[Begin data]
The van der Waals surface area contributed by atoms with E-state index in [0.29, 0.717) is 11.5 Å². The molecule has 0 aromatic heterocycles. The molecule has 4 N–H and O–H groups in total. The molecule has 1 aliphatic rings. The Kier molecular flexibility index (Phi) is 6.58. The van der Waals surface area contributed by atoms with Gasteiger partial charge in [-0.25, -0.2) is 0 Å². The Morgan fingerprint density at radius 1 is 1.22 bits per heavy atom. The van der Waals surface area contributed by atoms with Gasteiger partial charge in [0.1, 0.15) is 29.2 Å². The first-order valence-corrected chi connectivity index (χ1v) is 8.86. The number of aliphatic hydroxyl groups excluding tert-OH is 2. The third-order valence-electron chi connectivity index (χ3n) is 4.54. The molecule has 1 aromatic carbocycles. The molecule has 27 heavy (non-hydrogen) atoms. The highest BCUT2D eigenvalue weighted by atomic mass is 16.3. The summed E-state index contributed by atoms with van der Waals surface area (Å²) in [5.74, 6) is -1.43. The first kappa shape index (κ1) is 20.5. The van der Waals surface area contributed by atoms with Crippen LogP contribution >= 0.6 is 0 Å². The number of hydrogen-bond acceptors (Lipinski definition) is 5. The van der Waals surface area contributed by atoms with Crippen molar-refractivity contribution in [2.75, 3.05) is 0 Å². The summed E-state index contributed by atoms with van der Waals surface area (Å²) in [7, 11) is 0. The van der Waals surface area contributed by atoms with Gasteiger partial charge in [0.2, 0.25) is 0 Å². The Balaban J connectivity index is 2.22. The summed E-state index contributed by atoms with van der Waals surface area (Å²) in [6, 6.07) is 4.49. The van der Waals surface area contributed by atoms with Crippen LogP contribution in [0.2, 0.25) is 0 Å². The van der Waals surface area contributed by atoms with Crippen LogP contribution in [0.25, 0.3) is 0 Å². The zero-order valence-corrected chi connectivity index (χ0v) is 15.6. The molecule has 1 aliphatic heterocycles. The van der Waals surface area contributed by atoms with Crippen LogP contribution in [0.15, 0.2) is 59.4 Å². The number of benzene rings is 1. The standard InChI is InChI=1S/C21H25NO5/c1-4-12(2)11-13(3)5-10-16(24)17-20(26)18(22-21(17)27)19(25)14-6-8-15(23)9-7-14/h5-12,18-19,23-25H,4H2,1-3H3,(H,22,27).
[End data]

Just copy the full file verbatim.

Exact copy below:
The van der Waals surface area contributed by atoms with E-state index in [0.29, 0.717) is 11.5 Å². The molecule has 0 aromatic heterocycles. The molecule has 4 N–H and O–H groups in total. The molecule has 1 aliphatic rings. The Kier molecular flexibility index (Phi) is 6.58. The van der Waals surface area contributed by atoms with Gasteiger partial charge in [-0.25, -0.2) is 0 Å². The Morgan fingerprint density at radius 1 is 1.22 bits per heavy atom. The van der Waals surface area contributed by atoms with Gasteiger partial charge in [0.1, 0.15) is 29.2 Å². The first-order valence-corrected chi connectivity index (χ1v) is 8.86. The number of aliphatic hydroxyl groups excluding tert-OH is 2. The third-order valence-electron chi connectivity index (χ3n) is 4.54. The molecule has 1 aromatic carbocycles. The molecule has 27 heavy (non-hydrogen) atoms. The highest BCUT2D eigenvalue weighted by atomic mass is 16.3. The summed E-state index contributed by atoms with van der Waals surface area (Å²) in [5.74, 6) is -1.43. The first kappa shape index (κ1) is 20.5. The van der Waals surface area contributed by atoms with Crippen LogP contribution >= 0.6 is 0 Å². The number of hydrogen-bond acceptors (Lipinski definition) is 5. The van der Waals surface area contributed by atoms with Crippen molar-refractivity contribution in [2.75, 3.05) is 0 Å². The summed E-state index contributed by atoms with van der Waals surface area (Å²) in [7, 11) is 0. The van der Waals surface area contributed by atoms with Gasteiger partial charge in [0.2, 0.25) is 0 Å². The Balaban J connectivity index is 2.22. The summed E-state index contributed by atoms with van der Waals surface area (Å²) in [6, 6.07) is 4.49. The van der Waals surface area contributed by atoms with Crippen LogP contribution in [0.2, 0.25) is 0 Å². The van der Waals surface area contributed by atoms with Crippen LogP contribution in [0.25, 0.3) is 0 Å². The zero-order valence-corrected chi connectivity index (χ0v) is 15.6. The molecule has 1 aliphatic heterocycles. The van der Waals surface area contributed by atoms with Crippen LogP contribution in [0.15, 0.2) is 59.4 Å². The number of benzene rings is 1. The standard InChI is InChI=1S/C21H25NO5/c1-4-12(2)11-13(3)5-10-16(24)17-20(26)18(22-21(17)27)19(25)14-6-8-15(23)9-7-14/h5-12,18-19,23-25H,4H2,1-3H3,(H,22,27).